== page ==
Hang on tight guys, ’cause we’re going into Placebo Autism territory. We’re going to be exploring some esoteric operating systems that virtually no one knows or cares about. 😛
Yeah, I’m what you might call a digital explorer. I like to explore different operating systems, programs, and languages, and learn about them by just messing around with them and seeing what happens. I thrive on novelty. I’m the kind of person who likes to open up binary files in a hex editor to see what’s inside them, or open up PDF files in Vim to see if there’s any hidden code in there (hint: there is). I’ve used a diverse range of programming languages, from Commodore BASIC to Fortran to Vimscript to Common Lisp. And of course I regularly try out strange new operating systems in VirtualBox.
In the last couple days I’ve been exploring an operating system called Plan 9 from Bell Labs, or Plan 9 for short. Plan 9 was Bell Labs’ planned successor to the Unix operating system, and it took a lot of concepts from Unix and extended them to other domains. The major caveat here is that Plan 9 is not Unix. It’s an entirely different operating system, designed with graphics in mind.
Now for a little technical detail: Plan 9 is what’s known as a distributed operating system. That means there are several different modules, which may be running on separate computers. When you first install Plan 9, you install it on a single computer. This is called a standalone terminal. Afterward, you have the option of extending Plan 9 to multiple devices. These devices can act as CPU servers (nodes that perform computation) or file servers (nodes that serve files). Filesystems for Plan 9, such as kfs and Fossil, are designed to work as file servers.
I don’t have an entire network of free machines to set up a Plan 9 network, so I’m just using a standalone terminal running in VirtualBox. Plan 9 has a live boot option, which is what I’m using as it’s simply the easiest option for just messing around with a system.
Booting up Plan 9 we get a series of console messages. Here we select things like the mouse port, screen resolution, and type of monitor:
I selected all the default options and was brought to the following screen:
Realizing that I had the option to set the exact dimensions of my real monitor, I went back to the boot screen and entered these dimensions before reloading.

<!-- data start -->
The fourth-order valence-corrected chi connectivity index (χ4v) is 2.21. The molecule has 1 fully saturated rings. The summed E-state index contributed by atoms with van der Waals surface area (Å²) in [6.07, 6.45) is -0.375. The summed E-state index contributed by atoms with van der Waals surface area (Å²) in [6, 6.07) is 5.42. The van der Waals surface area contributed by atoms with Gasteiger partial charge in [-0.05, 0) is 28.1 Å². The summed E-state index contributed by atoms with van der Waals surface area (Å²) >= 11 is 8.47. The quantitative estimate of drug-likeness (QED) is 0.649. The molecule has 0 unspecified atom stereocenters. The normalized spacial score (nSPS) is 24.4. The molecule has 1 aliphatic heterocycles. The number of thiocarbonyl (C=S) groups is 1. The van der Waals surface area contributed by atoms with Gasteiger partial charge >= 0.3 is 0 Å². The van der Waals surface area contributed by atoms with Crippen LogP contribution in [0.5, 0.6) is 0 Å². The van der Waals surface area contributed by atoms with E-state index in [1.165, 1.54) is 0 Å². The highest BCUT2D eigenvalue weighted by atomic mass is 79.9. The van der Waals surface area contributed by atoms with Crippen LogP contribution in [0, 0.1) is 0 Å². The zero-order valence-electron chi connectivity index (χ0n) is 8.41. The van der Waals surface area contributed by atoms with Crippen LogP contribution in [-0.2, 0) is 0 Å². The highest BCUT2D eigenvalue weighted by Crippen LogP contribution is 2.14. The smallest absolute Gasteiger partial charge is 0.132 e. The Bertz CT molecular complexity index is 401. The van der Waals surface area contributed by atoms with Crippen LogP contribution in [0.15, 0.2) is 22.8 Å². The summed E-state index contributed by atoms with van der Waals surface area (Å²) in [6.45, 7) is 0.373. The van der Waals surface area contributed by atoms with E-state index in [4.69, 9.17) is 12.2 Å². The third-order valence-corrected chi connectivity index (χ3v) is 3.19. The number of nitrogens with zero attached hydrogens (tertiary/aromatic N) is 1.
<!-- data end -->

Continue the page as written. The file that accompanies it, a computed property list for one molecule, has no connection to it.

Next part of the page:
This causes Plan 9 to load an interface like this:
That’s more like it. Now I don’t have to work within the cramped confines of the default resolution. I can take full advantage of the actual resolution of my monitor.
What you see here is the Plan 9 windowing system, called Rio. Plan 9 does not use X like Unix. The windowing system has been completely redesigned from the ground up so that it’s integrated into the operating system. The large window below the welcome message is an instance of Acme – a combination text editor and file manager for Plan 9.
One of the first things you’ll notice when trying to use Plan 9 is that the mouse buttons don’t work the way you expect them to. That’s because Plan 9 has repurposed them so they each serve a special function, completely different from what you would find in conventional operating systems like Windows and Linux. The left button is used for selecting things, whether it’s selecting windows or selecting text. The right button is used for doing things with windows based on a drop-down menu that you get if you right-click on the desktop. The middle button is used to execute commands after selecting them with the left button.
The above screenshot shows the Acme program with an email displayed in the lower panel. This email has an embedded image, which is opened using the Plumber program.
We can close this window by right-clicking on the desktop, selecting Delete from the menu that pops up, and then right-clicking on the window. After doing this I want to create a new window to launch programs. All programs in Plan 9 are launched from the terminal. The way to open a program or file is to create a new terminal window and go to the rc prompt (rc is Plan 9’s command shell), then navigate to where the program or file is in the filesystem and type the name of the program we want to open. If we’re calling a command line program, it will open in the shell and run until we type Ctrl+D. If we’re calling a graphical program, that program will literally replace rc in the window.
With this in mind, here is a demo of opening a new Acme window. First we right-click on the desktop and select New:
The next step is to select the area the window will occupy. To do this, we right-click on the upper left corner of the window, then drag until we reach the bottom right corner, then release the mouse.
Now we have an rc terminal window, where we can type
acme to open the Acme program.
The rc command prompt will then be replaced by the Acme program.
I’m going to create three new windows:
As you can see, I’ve opened up a man page in one terminal window and I’ve listed all the programs in /bin in another window. Now that I was acquainted with the interface, I wanted to start exploring some of the programs that were available on Plan 9, starting with the
kbmap program, which you can see here. It has a listing of all possible keyboard layouts and lets you select different ones.
I also tried out the
histogram program, which seems to be unique to Plan 9. You enter numbers and it creates a line graph for those numbers, much like the graphs of CPU activity in the top left corner (in fact I’m thinking those might be created using